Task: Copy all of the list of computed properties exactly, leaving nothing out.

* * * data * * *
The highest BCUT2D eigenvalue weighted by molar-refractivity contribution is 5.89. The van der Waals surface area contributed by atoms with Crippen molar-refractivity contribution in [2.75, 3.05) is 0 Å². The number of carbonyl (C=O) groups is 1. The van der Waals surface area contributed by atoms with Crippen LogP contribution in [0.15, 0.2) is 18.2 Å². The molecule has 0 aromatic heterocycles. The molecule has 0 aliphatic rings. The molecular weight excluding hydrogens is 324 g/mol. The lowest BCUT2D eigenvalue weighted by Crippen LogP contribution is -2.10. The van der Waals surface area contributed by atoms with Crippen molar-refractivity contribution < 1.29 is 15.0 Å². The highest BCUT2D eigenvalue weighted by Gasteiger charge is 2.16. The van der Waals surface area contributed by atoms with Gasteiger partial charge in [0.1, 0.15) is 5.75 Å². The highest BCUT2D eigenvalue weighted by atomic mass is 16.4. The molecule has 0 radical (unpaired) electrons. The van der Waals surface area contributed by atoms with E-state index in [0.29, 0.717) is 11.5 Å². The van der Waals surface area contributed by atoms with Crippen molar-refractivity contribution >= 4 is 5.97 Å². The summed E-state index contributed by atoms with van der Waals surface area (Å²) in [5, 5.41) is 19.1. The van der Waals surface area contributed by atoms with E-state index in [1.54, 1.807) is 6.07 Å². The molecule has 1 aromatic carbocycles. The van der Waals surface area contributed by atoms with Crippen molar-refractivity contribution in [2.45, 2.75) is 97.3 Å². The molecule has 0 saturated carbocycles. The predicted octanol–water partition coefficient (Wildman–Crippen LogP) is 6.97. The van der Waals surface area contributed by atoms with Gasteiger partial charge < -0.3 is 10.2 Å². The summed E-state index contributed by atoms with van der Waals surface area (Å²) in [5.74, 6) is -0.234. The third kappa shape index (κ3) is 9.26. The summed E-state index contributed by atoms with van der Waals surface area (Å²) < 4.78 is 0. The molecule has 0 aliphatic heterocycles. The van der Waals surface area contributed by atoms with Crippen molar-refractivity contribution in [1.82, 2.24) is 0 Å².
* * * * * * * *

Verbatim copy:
The highest BCUT2D eigenvalue weighted by molar-refractivity contribution is 5.89. The van der Waals surface area contributed by atoms with Crippen molar-refractivity contribution in [2.75, 3.05) is 0 Å². The number of carbonyl (C=O) groups is 1. The van der Waals surface area contributed by atoms with Crippen LogP contribution in [0.15, 0.2) is 18.2 Å². The molecule has 0 aromatic heterocycles. The molecule has 0 aliphatic rings. The molecular weight excluding hydrogens is 324 g/mol. The lowest BCUT2D eigenvalue weighted by Crippen LogP contribution is -2.10. The van der Waals surface area contributed by atoms with Crippen molar-refractivity contribution < 1.29 is 15.0 Å². The highest BCUT2D eigenvalue weighted by Gasteiger charge is 2.16. The van der Waals surface area contributed by atoms with Gasteiger partial charge in [0.1, 0.15) is 5.75 Å². The highest BCUT2D eigenvalue weighted by atomic mass is 16.4. The molecule has 0 radical (unpaired) electrons. The van der Waals surface area contributed by atoms with E-state index in [0.29, 0.717) is 11.5 Å². The van der Waals surface area contributed by atoms with Crippen molar-refractivity contribution >= 4 is 5.97 Å². The summed E-state index contributed by atoms with van der Waals surface area (Å²) in [5, 5.41) is 19.1. The van der Waals surface area contributed by atoms with E-state index in [1.54, 1.807) is 6.07 Å². The molecule has 1 aromatic carbocycles. The van der Waals surface area contributed by atoms with Crippen molar-refractivity contribution in [2.45, 2.75) is 97.3 Å². The molecule has 0 saturated carbocycles. The predicted octanol–water partition coefficient (Wildman–Crippen LogP) is 6.97. The van der Waals surface area contributed by atoms with Gasteiger partial charge < -0.3 is 10.2 Å². The summed E-state index contributed by atoms with van der Waals surface area (Å²) in [5.74, 6) is -0.234. The third kappa shape index (κ3) is 9.26. The summed E-state index contributed by atoms with van der Waals surface area (Å²) < 4.78 is 0. The molecule has 0 aliphatic heterocycles. The van der Waals surface area contributed by atoms with Crippen molar-refractivity contribution in [1.82, 2.24) is 0 Å².